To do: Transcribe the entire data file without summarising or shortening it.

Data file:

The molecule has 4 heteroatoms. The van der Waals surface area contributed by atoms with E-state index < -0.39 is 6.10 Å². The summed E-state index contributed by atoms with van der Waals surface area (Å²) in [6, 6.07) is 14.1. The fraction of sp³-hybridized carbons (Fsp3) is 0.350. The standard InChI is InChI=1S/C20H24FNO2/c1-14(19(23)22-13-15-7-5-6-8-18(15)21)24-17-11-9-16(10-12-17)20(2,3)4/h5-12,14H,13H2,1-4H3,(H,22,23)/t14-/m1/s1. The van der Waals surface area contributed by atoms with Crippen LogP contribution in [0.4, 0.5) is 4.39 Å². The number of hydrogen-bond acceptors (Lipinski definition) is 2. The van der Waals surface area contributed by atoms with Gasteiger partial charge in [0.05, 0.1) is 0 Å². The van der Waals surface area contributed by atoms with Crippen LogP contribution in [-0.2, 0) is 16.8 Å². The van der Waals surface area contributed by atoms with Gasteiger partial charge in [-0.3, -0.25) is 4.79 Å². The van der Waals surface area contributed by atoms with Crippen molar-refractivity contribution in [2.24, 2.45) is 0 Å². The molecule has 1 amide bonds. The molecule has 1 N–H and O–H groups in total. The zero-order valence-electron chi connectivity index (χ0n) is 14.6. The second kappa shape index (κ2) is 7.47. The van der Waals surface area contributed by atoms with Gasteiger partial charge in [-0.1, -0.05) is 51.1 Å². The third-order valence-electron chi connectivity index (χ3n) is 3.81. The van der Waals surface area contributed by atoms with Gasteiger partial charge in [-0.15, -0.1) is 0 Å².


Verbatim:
The molecule has 4 heteroatoms. The van der Waals surface area contributed by atoms with E-state index < -0.39 is 6.10 Å². The summed E-state index contributed by atoms with van der Waals surface area (Å²) in [6, 6.07) is 14.1. The fraction of sp³-hybridized carbons (Fsp3) is 0.350. The standard InChI is InChI=1S/C20H24FNO2/c1-14(19(23)22-13-15-7-5-6-8-18(15)21)24-17-11-9-16(10-12-17)20(2,3)4/h5-12,14H,13H2,1-4H3,(H,22,23)/t14-/m1/s1. The van der Waals surface area contributed by atoms with Crippen LogP contribution in [0.4, 0.5) is 4.39 Å². The number of hydrogen-bond acceptors (Lipinski definition) is 2. The van der Waals surface area contributed by atoms with Gasteiger partial charge in [0.05, 0.1) is 0 Å². The van der Waals surface area contributed by atoms with Crippen LogP contribution in [-0.2, 0) is 16.8 Å². The van der Waals surface area contributed by atoms with Gasteiger partial charge in [-0.3, -0.25) is 4.79 Å². The van der Waals surface area contributed by atoms with Crippen molar-refractivity contribution in [2.24, 2.45) is 0 Å². The molecule has 1 amide bonds. The molecule has 1 N–H and O–H groups in total. The zero-order valence-electron chi connectivity index (χ0n) is 14.6. The second kappa shape index (κ2) is 7.47. The van der Waals surface area contributed by atoms with Gasteiger partial charge in [-0.1, -0.05) is 51.1 Å². The third-order valence-electron chi connectivity index (χ3n) is 3.81. The van der Waals surface area contributed by atoms with Gasteiger partial charge in [-0.15, -0.1) is 0 Å².